Home insurance explained

Understanding what level of home insurance cover you’ll need can be confusing.

David Reeves, from our insurance team, explains how to navigate some common home insurance terms and work out what level of cover might be right for you.

How do I work out what cover I’ll need?

There are two types of home insurance: buildings and contents cover.

Buildings cover refers to any permanent fixtures and fittings like bathrooms and fitted kitchens, as well as the structure of your home including any outbuildings such as garages and sheds.

You’ll need to work out how much it would cost to rebuild your home, which is not the same as the market value of your property. Consider things such as demolition costs, surveyor's fees and the actual cost to rebuild your home.

If you obtained a survey on your property, an estimate of the rebuilding cost may be included in the report, but alternatively you can find many resources online including the ABI/BCIS Residential Rebuilding Costs calculator.

If you own a leasehold property, it’s best to check what your responsibilities are and potentially what buildings cover you may need. If you are a renter/tenant, it’s unlikely that you will need buildings insurance, as this should be the landlord’s responsibility, but it’s always advisable to check your tenancy/rental agreement for details.

Contents means the things you use to furnish your home, such as carpets and furniture, as well as all your personal belongings – essentially, all the things that would fall out if you turned your property upside down. Everyone should consider contents cover to protect their personal belongings, whether you own the property or are renting.

You should think about how much it would cost to replace as new all the things you’ve got in your home – you might be surprised at how much it adds up to! There are many online calculators available to help you get a better view of the value of the things that make your property a home.

How do I cover any items I take away from my home?

Personal items like jewellery, mobile phones and cameras can normally be added to the personal possessions section of your contents quote, which offers cover against accidental loss, damage or theft outside the home.

Levels of cover differ and some policies require you to specify single items worth over a certain amount on the policy.

What do insurers mean when they talk about ‘valuables’?

When insurers refer to ‘valuables’ they mean pictures and other works of art, items of gold, silver or any other precious metal, jewellery, furs and stamp, coin or medal collections.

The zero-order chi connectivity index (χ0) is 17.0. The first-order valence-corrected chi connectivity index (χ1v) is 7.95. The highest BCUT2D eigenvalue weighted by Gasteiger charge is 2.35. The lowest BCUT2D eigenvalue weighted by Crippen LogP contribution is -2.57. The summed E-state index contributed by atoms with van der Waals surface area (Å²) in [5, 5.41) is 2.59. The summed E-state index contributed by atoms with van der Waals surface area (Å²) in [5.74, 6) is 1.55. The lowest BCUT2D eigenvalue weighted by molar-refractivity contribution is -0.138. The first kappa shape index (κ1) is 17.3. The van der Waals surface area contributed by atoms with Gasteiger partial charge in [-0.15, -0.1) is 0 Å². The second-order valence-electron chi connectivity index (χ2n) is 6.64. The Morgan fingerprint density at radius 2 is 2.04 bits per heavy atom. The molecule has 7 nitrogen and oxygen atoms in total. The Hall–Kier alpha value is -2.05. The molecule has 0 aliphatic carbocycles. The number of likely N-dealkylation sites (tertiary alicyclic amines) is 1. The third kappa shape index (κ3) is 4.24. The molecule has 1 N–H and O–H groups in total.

What is domestic emergency cover?

Domestic emergency cover provides immediate assistance for a number of domestic emergencies. ‘Emergency’ situations could include, for example, the breakdown of your main heating supply, plumbing and drainage problems, loss of domestic power supply, and damage to the roof. This cover may cost extra; however, many insurers provide this as standard.

Covering possessions for family members at university?

Many insurers offer cover for family members’ belongings if they’re kept within temporary accommodation at university. Sometimes this is standard to the policy but can be an additional cost with many.

What are buildings or contents pairs, sets and suites?
This typically gives you the option to upgrade your cover to ensure that if part of a pair, set or suite is damaged, lost or stolen, the insurer will pay the cost of replacing any undamaged items if they cannot be matched. Under the buildings section this would cover your bathroom and kitchen. The contents section will include items such as a three piece suite or dining room furniture.

What’s the difference between standard and accidental damage?

Standard buildings and/or contents cover insures against the main perils such as fire, theft and escape of water.

Accidental damage for buildings could include accidental damage to sanitary fixtures, fixed glass and underground pipes and cables.

Accidental damage for contents could include accidental damage to audio/visual equipment including TVs, stereos and desktop computers.

Many insurers also offer “Extended accidental damage” as an extra under both buildings and contents insurance to cover any damage that you or your family might cause, such as putting a nail in a wall and bursting a pipe, or spilling wine or paint on your carpet.

We provide a range of financial products, including home insurance which is available for serving or retired Police Officers and Staff, Specials and your families.

Why not talk to us today?

Call 0800 032 8922 – we’re open from 9am to 5pm Monday to Friday.

PMGI Limited, trading as Police Mutual is authorised and regulated by the Financial Conduct Authority. Registered in England & Wales No. 1073408. Registered office: Alexandra House, Queen Street, Lichfield, Staffordshire WS136QS.

Our home insurance is provided by Royal Sun Alliance Insurance plc.

For your security, all telephone calls are recorded and may be monitored. Calls to 0800 numbers are free from UK landlines and mobiles.

Article published on 12 February 2018

David Reeves

About the author

David Reeves is one of the Senior Marketing Managers here at Police Mutual. He is based in the General Insurance office in Liverpool and likes running and walking in his spare time.

Read more of David's articles